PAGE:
Donald Trump and the Death Cult of Celebrity

BY PAUL SCHINDLER | Donald Trump’s quest for the Republican presidential nomination is fueled by the outrage he can spark in voters. Unfortunately for us, voters quickly build up an immunity to their own outrage, so the stakes have to be continually raised, the rhetoric amped up daily.

Mexican immigrants are rapists. Megyn Kelly asks hostile questions because she’s having her period. Thousands of Muslims in Jersey City danced in joy as the Twin Towers collapsed. Muslims are so dangerous that we can’t let any of them enter our country. Police in London and Paris dare not even enter sections of their cities because violent Muslims have overrun them.

It’s politics, and — so far, in the GOP primary — it’s working for Trump.

But that doesn’t mean that Trump isn’t also a dangerous demagogue and a racist. The racism of his current proposal was, of course, predicted by the racism of his slam against Mexican immigrants six months ago when he entered the race. And by his ludicrous ravings several years back about the birth certificate of that black guy who’s president.

Words matter, and at a time when Americans are increasingly nervous about enemies within our midst, Trump’s hateful words escalate the risk that innocent Muslims here in America will be victimized.

As reaction all over the world has made clear over the past several days, his proposal is not only bigoted, it’s also counterproductive. The right is constantly demanding that Muslims condemn ISIS, Al-Qaeda, and other Islamist terrorists and join the fight against them. Trump’s shocking demand only makes the work of building trusting alliances harder.

And, as MSNBC’s Lawrence O’Donnell pointed out, if the US were to block entry of Muslims, what would happen to Americans traveling to Egypt or Saudi Arabia or Indonesia? Or even France or the UK, given that we would presumably also be barring French and British citizens of Islamic faith if Trump set the policy.

For many Democrats and others on the left, the predicament faced by the Republican Party in having a frontrunner widely seen as unelectable next November (pray that calculation — which seems safe — is correct) occasions no small amount of schadenfreude. The party that did everything it could over the past seven years to delegitimize Barack Obama — whether with talk of death panels or by grudgingly saying they’re willing to take him at his word that he is a Christian and was born in the US — now faces a radicalized primary electorate that demands more and more crazy talk.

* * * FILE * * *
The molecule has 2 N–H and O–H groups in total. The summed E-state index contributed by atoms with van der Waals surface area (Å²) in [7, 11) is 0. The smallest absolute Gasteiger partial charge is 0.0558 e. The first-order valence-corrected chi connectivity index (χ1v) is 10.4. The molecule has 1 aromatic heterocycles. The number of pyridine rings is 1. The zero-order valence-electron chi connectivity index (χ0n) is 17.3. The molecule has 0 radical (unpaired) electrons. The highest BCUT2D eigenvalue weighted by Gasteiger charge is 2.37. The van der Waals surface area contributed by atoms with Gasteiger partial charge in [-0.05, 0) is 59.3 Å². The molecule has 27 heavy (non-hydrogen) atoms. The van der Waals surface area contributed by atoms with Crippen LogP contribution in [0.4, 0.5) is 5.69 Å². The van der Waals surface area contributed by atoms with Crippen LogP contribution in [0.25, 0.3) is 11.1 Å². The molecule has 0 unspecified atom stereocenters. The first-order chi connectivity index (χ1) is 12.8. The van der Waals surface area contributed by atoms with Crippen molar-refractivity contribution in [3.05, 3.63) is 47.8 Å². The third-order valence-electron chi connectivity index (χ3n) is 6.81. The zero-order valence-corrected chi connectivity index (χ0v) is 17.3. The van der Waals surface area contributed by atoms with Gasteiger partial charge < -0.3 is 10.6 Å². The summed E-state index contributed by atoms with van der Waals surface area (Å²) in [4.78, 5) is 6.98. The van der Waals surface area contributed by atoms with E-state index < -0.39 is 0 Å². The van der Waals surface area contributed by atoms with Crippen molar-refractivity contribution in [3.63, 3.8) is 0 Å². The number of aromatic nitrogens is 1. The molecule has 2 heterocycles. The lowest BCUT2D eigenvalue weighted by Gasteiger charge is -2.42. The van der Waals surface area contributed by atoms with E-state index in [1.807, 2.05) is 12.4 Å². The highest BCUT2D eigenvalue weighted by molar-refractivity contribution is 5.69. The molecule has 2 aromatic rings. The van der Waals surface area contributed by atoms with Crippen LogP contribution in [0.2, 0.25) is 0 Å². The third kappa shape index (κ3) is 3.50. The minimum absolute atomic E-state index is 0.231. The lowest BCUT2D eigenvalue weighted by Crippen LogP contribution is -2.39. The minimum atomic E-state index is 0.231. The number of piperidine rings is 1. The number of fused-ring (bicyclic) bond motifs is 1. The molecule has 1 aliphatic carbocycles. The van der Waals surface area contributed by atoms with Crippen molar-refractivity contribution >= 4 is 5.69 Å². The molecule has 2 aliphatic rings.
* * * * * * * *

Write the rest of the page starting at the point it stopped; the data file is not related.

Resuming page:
But finding joy in the Trump phenomenon is a luxury we can no longer afford. First and foremost, because his antics and outrages are crowding out any intelligent political discourse in favor of a dangerous climate of fear and resentment. Our democracy and political culture are sturdy, but Trump is working overtime to fray the edges of our civility.

Focusing on Trump’s sins also blinds us to our own shortcomings. I’m not going down the road of setting out false equivalencies, saying that excesses on the right are matched by those on the left. That simply is not the objective reality in America today.

What I am instead thinking about is the way in which all of us have allowed our culture and politics to become intoxicated with celebrity. Trump’s demagoguery has been playing out for years, but as with so many famous scoundrels and bad actors these days, too many of us too often have been willing to grant him a measure of respect for his showmanship. What else does calling him “The Donald” signify?

In our social media age, getting attention — for good or otherwise — is too easily given respect. “They must be doing something right” is over and over again the reaction to celebrity we can otherwise not explain.

We all have to own that because it’s something we all engage in. And that’s probably not going to change. But assuming we make it through our current Trump crisis, our society would profit from a more serious conversation about how we define success in America. Being able to “disrupt” old ways of thinking and doing is the vogue today, but there is a difference between that and simply fanning the flames. We need to understand and reinforce that distinction.

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